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William Morris : King Arthur and Sir Lancelot , stained glass window, 1862

Sir Lancelot (or Launcelot; French: Lancelot du Lac , English: Lancelot of the Lake , German: Lanzelot vom See ) is a legendary figure in the medieval Arthurian novels . His life was described differently depending on the narrator. The stories about him have diverged so much that there are different basic patterns.


One version is the following: He is the son of King Ban of Benwick, who, after being defeated by King Claudus, has to flee his kingdom with his wife Elaine. As a child, Lancelot was left behind by his mother at a lake during this escape and was stolen there by the fairy Viviane , the lady of the lake and guardian of the mythical place Avalon . He grows up in their water kingdom, the forge of the magic sword Excalibur of the young Arthur .

Herbert James Draper : Lancelot and Guinevere (1863-1920)

The grown up Lancelot is next to Gawain the most famous of the knights of the round table of King Arthur. His unconditional, unbreakable love is directed towards Guinevere (also Ginevra , Gwenhwyfer or Ginover ), the king's wife. This fateful, adulterous love makes him unworthy of seeking the Holy Grail .

Lancelot's liberation of the queen who has been abducted from the court is the subject of the courtly verse novel Le Chevalier de la charrette (The Knight of the Cart) by Chrétien de Troyes (in the 1170s). In Germany, Ulrich von Zatzikhoven told a very different story about Lanzelet in a verse novel between 1190 and 1225 .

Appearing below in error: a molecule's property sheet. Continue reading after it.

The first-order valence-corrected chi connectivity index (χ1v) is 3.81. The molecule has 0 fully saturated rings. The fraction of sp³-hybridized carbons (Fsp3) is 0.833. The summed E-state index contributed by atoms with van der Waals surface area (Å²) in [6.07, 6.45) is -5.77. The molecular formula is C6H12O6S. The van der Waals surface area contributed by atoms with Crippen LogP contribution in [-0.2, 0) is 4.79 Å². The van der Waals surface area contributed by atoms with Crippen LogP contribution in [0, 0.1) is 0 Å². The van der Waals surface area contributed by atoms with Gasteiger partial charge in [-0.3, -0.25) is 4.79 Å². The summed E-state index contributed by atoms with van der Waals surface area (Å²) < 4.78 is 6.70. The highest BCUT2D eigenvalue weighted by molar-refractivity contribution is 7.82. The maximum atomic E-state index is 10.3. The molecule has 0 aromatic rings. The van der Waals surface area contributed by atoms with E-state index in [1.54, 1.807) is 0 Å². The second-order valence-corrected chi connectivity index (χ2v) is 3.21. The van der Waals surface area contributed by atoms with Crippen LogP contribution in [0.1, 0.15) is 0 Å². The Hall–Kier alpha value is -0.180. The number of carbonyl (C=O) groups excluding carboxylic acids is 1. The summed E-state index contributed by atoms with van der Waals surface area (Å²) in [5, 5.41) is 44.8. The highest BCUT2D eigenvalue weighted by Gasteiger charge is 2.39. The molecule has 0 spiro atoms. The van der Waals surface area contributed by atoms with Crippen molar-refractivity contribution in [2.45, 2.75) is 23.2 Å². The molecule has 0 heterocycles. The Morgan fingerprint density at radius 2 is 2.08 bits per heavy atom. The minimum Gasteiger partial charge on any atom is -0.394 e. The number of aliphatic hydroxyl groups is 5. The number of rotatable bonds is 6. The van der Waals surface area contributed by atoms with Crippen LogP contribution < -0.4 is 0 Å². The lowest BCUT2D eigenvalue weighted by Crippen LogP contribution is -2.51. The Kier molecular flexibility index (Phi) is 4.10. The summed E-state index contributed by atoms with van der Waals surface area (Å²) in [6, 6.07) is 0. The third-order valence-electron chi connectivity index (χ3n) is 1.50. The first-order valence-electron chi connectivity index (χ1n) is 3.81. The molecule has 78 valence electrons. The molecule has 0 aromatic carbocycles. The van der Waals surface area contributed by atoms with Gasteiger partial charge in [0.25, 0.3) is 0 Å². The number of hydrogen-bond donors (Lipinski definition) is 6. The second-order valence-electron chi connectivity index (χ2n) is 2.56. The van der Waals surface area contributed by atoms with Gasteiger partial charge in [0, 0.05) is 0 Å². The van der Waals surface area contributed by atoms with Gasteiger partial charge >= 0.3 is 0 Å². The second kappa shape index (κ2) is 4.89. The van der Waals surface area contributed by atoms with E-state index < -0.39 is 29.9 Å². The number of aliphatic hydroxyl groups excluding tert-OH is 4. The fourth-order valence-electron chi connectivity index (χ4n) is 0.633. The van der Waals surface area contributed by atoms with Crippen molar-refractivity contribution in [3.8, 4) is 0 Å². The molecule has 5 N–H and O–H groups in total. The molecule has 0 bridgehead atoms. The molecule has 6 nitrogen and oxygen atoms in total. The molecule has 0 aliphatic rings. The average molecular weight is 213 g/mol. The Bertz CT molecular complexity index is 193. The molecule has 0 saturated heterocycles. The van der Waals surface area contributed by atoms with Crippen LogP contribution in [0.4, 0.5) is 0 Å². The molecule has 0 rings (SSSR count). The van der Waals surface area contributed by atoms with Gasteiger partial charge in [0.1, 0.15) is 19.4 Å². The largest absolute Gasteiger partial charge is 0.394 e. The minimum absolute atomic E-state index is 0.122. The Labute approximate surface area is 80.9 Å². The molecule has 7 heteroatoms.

Lancelot in literature

The extensive old French prose novel ( Lancelot en prose ), written in the first third of the 13th century, became really important for the history of literature. Lancelot's story adds a universal narrative of Arthurian world events and the end of the world. Lancelot thus becomes the "crystallization figure" for many key motifs of the Arthurian novel - not least through his son Galahad , who is chosen to bring the search for the Holy Grail to a close.

While in the 12th century there was still a lot of freedom in the stories about Lancelot and only a few fixed points of his career were fixed, the great cycle of the " Prose-Lancelot " led to a codification of the entire Arthurian legend. Almost all of the later Arthurian poems, including Sir Thomas Malory's Le Morte d'Arthur (completed around 1470), are ultimately based on its framework.

Films / series / musicals

See also


  • Edition:
    • Lancelot. Edition critique par Alexandre Micha. 9 vols. Paris 1978–1983. (= Textes littéraires français; 247, 249, 262, 278, 283, 286, 288, 315.) (complete old French Lancelot cycle)
    • Lancelot and Ginover. According to the Heidelberg manuscript. Edited by Reinhold Kluge , supplemented by the manuscript of the Bibliothèque de l'Arsenal, Paris; translated, commented and edited by Hans-Hugo Steinhoff . 1995, Frankfurt am Main, Deutscher Klassikerverlag, series: Library of German Classics. ISBN 3-618-66130-4 (Middle High German prose Lancelot, only the central parts of the cycle)

Web links

Commons : Lancelot  - collection of images, videos and audio files

Individual evidence

  1. Sir Thomas Malory: King Arthur and the Knights of the Round Table , p. 107. ISBN 978-3-86647-370-6 . Original title: Le Morte Darthur , translation: Hedwig Lachmann.
  2. Book VI, Chapter I